This observation on Storage Area Network (SAN) design is from Clement Kent, the Chief Technical Officer of security firm Kasten Chase, Inc. He makes a vital point. Companies spend precious resources hardening the outer network shell with firewalls, passwords, certificates and keys, but the center, the actual data, is as insecure as ever. Let’s take a look at what it takes to secure a SAN all the way from the edge to the core.
Keep the Shell Hard
Opening the enterprise data farm to company users in far-flung offices makes data more usable and more valuable, but far more vulnerable. Hackers and crackers continue to probe industrial defenses using new attack technology. Clearly, then, it is essential to deploy the latest developments in intrusion detection, firewalls, hardened switches and routers, and management systems. Storage administrators must not make the mistake of leaving everything to network personnel. At the very least, they must stay current with perimeter defense technology and wage a constant funding campaign for new tools and upgrades.
Harden the Core
Imagine the consequences if a criminal walked off with the daily backup tapes. Blackmail, class-action lawsuits and corporate train wrecks are real possibilities. Storage personnel must take the viewpoint that the bad guys will succeed sometime, so steps must be taken to minimize the value of what they obtain. This viewpoint is the first step toward real SAN security. If the data on the stolen backup tapes is encrypted, the criminal gains nothing and the company is safeguarded.
Storage encryption technology is not absolutely perfect, however, and SAN architects should not delude themselves by thinking otherwise. Given time and teraflops, a criminal can even beat 128-bit encryption. But storage encryption wraps the data in yet another protective layer and hardens the core of any SAN. Storage encryption appliances such as the Decru Data Fort, Kasten Chase Assurency SecureData and NeoScale Systems CryptoStor provide security without a costly performance hit. Using separate keys for data compartments can create an access control layer on top of the hardware zoning and LUN masking underneath.
Security is everyone’s responsibility, but unless one person is given the responsibility and authority to oversee all areas of corporate security, the company will have gaps in the coverage. A single appointed security manager can bridge the gap between network security and storage security specialists. Make the security manager the security policy approver, so that all conflicting procedures can be resolved and gaps between boundaries can be covered. Solicit input from Human Resources, so security policies have real teeth and unpleasant consequences for employees who slide off the straight and narrow. Obtain corporate buy-in to spread security awareness and responsibility to all parts of the company. This is vital as end-to-end SAN security does not come cheap.
Page 2: Audit Often
Conduct annual security audits to evaluate strengths, weaknesses and risk. There are good guidelines available from the Storage Security Industry Forum, a part of the Storage Networking Industry Association (SNIA) See http://www.snia.org/ssif. Watch for new developments in network and storage security and new threats from outside and inside the firewalls. Some of the basics for every audit, as recommended by SNIA:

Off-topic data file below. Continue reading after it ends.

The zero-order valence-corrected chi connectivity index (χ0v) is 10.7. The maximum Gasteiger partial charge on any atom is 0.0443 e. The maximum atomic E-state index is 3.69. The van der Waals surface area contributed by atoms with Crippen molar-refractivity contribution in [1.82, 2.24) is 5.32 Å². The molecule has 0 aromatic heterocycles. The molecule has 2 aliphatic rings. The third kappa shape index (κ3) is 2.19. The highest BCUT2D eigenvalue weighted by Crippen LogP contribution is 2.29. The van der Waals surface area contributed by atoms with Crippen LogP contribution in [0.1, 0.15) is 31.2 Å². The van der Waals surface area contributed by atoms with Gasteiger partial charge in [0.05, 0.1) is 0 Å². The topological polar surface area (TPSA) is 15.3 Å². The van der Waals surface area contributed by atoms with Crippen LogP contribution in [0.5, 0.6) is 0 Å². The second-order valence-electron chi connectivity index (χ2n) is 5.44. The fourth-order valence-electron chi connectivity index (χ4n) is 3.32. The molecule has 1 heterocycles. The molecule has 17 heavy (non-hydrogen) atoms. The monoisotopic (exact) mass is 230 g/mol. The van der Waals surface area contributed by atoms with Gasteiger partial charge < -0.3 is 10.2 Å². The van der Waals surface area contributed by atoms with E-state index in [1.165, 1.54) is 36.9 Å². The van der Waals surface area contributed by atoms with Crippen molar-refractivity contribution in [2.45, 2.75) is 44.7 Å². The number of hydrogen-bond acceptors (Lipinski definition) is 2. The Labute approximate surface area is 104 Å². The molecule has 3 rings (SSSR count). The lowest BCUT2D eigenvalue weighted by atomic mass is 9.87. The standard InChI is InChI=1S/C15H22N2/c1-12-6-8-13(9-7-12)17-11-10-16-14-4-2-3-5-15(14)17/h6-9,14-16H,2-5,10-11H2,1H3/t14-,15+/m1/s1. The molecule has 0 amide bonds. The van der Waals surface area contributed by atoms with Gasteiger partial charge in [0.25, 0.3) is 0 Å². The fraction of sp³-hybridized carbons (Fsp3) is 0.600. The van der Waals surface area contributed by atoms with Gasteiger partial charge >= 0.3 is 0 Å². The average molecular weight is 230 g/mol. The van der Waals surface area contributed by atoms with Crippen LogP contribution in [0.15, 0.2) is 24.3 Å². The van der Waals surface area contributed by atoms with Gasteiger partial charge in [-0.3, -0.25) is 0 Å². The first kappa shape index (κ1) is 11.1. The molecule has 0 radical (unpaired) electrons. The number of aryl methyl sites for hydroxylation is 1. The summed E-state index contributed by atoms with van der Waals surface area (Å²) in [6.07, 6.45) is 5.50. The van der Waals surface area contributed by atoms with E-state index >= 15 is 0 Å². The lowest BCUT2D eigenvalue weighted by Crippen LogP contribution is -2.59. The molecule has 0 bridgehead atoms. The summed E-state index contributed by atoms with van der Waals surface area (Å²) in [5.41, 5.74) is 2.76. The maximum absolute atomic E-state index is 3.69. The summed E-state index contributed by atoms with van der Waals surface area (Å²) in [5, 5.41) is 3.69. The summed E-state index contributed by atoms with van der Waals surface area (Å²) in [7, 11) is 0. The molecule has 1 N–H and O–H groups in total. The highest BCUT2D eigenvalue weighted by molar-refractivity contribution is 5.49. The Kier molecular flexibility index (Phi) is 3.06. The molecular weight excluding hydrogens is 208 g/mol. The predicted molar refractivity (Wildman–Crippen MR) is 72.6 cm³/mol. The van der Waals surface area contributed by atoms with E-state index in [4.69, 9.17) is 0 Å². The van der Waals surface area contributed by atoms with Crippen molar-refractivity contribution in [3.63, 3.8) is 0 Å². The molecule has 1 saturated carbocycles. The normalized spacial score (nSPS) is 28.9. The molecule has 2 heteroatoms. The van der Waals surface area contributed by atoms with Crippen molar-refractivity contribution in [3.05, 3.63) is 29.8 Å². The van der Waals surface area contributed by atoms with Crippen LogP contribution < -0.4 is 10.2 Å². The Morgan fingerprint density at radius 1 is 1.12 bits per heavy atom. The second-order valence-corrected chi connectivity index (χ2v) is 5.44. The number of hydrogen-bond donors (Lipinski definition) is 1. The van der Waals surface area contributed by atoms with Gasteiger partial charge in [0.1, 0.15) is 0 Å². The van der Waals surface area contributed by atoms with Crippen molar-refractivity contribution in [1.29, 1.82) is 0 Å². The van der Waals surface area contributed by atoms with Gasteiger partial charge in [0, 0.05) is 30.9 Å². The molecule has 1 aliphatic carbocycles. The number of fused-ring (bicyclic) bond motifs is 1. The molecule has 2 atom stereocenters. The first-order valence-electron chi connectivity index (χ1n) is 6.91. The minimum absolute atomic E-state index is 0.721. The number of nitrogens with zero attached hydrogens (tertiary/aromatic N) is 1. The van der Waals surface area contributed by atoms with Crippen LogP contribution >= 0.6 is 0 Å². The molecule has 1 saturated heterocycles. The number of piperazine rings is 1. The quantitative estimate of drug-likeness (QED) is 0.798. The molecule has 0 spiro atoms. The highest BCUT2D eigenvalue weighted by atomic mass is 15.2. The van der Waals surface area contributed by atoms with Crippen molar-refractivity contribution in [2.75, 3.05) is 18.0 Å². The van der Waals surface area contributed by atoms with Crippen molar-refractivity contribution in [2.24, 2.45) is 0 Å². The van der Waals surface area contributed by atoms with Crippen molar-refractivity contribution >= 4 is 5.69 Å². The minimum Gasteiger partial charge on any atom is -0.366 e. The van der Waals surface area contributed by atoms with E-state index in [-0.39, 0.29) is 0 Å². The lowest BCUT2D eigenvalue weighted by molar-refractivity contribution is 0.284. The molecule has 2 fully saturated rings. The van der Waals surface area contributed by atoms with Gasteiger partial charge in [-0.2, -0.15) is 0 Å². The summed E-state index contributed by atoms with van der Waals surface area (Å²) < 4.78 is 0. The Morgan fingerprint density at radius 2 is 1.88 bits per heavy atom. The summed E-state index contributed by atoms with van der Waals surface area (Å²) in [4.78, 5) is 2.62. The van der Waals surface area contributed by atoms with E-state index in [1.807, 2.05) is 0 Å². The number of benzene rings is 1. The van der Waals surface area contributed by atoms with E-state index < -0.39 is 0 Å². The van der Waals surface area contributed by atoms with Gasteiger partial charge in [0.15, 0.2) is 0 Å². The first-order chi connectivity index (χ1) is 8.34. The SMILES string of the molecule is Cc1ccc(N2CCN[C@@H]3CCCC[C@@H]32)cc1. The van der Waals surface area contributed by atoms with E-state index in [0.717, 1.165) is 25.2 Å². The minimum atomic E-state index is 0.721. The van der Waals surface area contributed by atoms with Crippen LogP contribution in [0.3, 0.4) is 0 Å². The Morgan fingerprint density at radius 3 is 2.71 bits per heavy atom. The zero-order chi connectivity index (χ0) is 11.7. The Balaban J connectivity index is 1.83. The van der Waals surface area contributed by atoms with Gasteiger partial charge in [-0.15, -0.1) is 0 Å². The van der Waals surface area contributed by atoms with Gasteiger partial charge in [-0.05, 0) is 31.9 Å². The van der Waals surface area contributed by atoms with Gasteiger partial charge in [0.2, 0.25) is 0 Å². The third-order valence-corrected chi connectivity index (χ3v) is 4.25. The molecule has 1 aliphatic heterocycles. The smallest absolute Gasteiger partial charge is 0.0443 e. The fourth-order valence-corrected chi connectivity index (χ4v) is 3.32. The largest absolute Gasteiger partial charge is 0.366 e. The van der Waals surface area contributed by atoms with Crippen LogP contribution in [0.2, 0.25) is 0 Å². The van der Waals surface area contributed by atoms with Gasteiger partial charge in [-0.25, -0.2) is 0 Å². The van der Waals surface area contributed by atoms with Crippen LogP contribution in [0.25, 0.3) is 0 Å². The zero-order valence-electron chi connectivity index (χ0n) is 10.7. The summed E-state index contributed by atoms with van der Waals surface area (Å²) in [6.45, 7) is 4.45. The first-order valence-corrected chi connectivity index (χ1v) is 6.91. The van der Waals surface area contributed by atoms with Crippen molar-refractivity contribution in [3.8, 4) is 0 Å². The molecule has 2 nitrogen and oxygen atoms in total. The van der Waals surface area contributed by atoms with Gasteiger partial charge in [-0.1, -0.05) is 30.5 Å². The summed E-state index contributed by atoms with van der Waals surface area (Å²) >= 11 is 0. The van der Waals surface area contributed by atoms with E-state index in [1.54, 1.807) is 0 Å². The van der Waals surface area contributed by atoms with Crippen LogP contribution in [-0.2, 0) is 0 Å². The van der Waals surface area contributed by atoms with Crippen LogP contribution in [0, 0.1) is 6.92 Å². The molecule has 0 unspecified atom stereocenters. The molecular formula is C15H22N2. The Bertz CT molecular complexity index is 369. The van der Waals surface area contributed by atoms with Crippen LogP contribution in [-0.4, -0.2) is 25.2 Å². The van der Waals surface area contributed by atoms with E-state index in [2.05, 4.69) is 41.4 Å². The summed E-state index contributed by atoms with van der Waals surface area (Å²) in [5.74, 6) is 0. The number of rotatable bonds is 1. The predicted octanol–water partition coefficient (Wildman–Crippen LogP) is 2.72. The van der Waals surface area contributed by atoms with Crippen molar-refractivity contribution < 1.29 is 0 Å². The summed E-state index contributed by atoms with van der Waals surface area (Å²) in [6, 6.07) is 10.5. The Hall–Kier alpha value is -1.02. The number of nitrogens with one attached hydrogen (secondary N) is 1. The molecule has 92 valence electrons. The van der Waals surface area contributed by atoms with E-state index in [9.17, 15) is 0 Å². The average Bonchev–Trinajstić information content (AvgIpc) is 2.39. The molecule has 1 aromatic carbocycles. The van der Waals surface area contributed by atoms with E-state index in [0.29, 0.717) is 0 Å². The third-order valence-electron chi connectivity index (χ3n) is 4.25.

- Policies cover both network and storage security and all interfaces between the two areas
- Policies are current with new laws and regulations affecting your data security
- Evaluate the best balances between access limitation and data availability
- Levels of confidentiality are applied to data appropriately
- Employee security awareness program is current and active
- Storage centers, network hardware, and servers are in physically secure buildings
- Zoning and LUN masking are appropriate to current business needs
- Processes team up the multiple specialties for system architecture change control
- New software patches and firmware versions are tested and implemented quickly
Harden the Wetware
The eternal fact is that security depends on what is going on between the human’s two ears (the wetware). FBI statistics show that 50 to 80 percent of the security breaches originate inside the firewall. This means that if a company is attacked, the odds are that a co-worker is the culprit: a disgruntled employee, an industrial spy, or just someone foggy from medication and having a careless day.
Further, the keepers of the keys and the guards at the gate are all potential targets for the seduction tricks of industrial and international espionage. Regardless of how closely guarded organizational passwords and keys may be, security comes down to the old question of “Who will watch the Watchers?”
This is a tough look at security. Many companies simply are not ready to confront the “50% to 80%” statistic. Investing in hardware, software and badge readers is easier to understand and approve than addressing people problems. Yet the hard truth is that security crosses over into Corporate Ethics, Human Resources and Line Management.
Keeping people happy with their jobs and loyal to the company is the sunny side of Security. Demanding periodic drug tests and background screening of new employees is the darker side. In these difficult times of downsizing, suspended pay raises, and unpaid overtime, all levels of management must work creatively to maintain employee morale — including their own. Building high morale and loyalty in that wetware between the human ears goes a very long way towards transforming an M&M into a SAN that is a tough nut to crack.